Dale M. Coulter
I want to return to the motion on gender identity affirmation. I have already argued against this motion because a) it adds to the 16 additional statements under the obligations for ministers thereby creating a new set of laws that outnumber our doctrinal and practical commitments, b) it unnecessarily uses culture-war language, and c) it makes life much more difficult for bi-vocational ministers and for chaplains.
In this article, I want to return to the final point. I have been surveying ministers in a number of ministry settings. A theme is that the prohibitions will make it extremely difficult to do ministry on the ground. Life is messy and we have to allow our ministers to operate in the mess even while we affirm the biblical position. I have written a statement in two parts that I think affirms a biblical stance (see here and here).
Let me sketch out some current scenarios among Pentecostal ministers (not all are Church of God). These are real-life scenarios based on what is happening right now on the ground. I have kept some details hidden and altered other details for the sake of privacy.
1. A military chaplain discovered after a year that the person he had been working with had transitioned from a woman to a man. The person had already undergone breast reduction surgery, hormone blockers, and was lifting weights. The chaplain had been introduced to the person with a male name and pronouns. The military chaplain used those regularly. After learning about this transition, the chaplain’s response was first to cultivate the relationship because he believes God calls us to be there in the trenches. The chaplain said that we should have a statement affirming the reality of male and female from a biblical perspective but that he needs to have the freedom to operate in the messiness of the situation in which this person is a fellow soldier who is entitled to all the rights of every soldier.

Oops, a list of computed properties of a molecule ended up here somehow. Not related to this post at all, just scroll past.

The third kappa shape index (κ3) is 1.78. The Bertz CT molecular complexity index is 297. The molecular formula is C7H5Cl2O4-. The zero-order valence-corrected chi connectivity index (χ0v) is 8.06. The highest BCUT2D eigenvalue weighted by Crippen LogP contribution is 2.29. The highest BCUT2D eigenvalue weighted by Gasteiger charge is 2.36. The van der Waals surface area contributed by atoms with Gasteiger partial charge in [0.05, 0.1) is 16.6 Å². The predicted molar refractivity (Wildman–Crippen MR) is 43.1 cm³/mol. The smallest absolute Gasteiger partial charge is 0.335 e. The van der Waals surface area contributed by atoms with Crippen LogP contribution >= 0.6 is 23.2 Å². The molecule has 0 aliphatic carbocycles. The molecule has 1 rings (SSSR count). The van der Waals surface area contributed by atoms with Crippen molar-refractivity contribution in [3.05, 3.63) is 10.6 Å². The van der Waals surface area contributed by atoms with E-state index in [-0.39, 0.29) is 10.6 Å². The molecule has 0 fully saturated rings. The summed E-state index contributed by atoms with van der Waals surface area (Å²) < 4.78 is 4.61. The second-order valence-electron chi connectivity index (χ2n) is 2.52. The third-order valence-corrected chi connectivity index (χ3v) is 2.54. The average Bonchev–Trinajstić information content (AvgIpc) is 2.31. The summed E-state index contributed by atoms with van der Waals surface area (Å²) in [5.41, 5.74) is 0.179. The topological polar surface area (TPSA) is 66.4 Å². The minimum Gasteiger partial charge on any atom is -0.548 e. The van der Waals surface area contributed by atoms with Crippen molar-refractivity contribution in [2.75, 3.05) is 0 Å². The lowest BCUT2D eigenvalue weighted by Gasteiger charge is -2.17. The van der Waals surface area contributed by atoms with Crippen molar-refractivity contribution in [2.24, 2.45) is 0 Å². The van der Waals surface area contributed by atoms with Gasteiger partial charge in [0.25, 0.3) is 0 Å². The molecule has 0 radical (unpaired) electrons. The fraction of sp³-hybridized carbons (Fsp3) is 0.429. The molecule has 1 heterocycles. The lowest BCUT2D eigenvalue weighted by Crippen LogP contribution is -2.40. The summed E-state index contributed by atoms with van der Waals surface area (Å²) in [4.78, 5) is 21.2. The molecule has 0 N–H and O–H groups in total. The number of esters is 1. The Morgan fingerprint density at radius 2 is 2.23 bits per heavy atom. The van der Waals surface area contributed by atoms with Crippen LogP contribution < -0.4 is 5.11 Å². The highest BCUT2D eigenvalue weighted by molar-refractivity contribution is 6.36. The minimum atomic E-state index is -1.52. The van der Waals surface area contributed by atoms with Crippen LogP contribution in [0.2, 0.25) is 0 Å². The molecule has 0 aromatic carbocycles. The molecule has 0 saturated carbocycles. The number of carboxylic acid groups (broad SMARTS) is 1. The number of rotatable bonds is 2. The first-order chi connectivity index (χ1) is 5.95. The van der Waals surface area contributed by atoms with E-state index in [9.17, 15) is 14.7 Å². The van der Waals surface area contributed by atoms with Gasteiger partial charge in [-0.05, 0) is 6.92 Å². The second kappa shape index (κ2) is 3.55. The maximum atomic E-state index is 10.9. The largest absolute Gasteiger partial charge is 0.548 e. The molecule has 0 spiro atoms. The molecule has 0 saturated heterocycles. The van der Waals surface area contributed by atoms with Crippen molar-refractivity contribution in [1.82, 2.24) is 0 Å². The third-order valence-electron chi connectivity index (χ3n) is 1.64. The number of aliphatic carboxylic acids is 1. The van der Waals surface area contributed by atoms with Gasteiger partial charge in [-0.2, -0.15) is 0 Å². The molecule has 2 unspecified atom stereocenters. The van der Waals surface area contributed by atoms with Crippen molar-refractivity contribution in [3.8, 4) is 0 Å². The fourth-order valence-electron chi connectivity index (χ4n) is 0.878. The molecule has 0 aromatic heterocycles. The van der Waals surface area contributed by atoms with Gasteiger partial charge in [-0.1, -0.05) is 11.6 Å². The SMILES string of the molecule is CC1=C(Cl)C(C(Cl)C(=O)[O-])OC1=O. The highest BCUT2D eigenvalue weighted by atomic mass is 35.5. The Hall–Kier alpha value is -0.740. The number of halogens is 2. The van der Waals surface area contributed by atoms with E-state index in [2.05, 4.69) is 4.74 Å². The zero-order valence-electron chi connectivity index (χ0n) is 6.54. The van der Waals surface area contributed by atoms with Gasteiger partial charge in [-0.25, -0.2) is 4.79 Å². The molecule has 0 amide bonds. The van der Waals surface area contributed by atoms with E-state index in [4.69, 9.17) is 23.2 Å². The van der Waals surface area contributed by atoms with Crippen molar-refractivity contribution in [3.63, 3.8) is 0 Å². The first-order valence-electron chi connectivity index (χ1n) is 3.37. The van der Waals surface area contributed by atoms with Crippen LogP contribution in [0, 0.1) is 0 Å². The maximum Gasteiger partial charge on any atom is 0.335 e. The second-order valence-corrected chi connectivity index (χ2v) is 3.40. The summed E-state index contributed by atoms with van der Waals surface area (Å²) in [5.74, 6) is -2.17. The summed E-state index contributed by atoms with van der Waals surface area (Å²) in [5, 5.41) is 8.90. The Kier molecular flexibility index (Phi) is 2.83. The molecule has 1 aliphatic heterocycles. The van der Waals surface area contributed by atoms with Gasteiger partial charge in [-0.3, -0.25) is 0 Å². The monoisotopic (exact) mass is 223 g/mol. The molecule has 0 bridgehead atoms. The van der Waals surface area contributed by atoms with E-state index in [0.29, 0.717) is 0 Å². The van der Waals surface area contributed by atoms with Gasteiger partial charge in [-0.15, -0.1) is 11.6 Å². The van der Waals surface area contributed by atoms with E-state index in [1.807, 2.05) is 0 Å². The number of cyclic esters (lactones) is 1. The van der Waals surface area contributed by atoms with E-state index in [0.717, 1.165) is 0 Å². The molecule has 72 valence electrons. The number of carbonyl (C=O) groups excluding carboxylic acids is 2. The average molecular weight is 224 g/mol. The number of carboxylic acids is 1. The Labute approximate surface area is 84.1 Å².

2. A hospital chaplain discovered that a colleague in the chaplaincy decided to transition. He was married but decided that he wanted to become a woman. His wife chose to walk the road with him for now. This chaplain is now faced with the situation of how to minister to the wife and to the husband who has decided to transition. What is key is a ministry of presence so that there can be a gospel-centered influence. The chaplain mentioned to me that the Church of God should have a clear stand, but there are realities like this that should be left to the minister. The work environment, the decision of the wife to support the husband during his transition, and the need to minister to both means that there are no easy decisions. You must meet people where they are and move from that point on.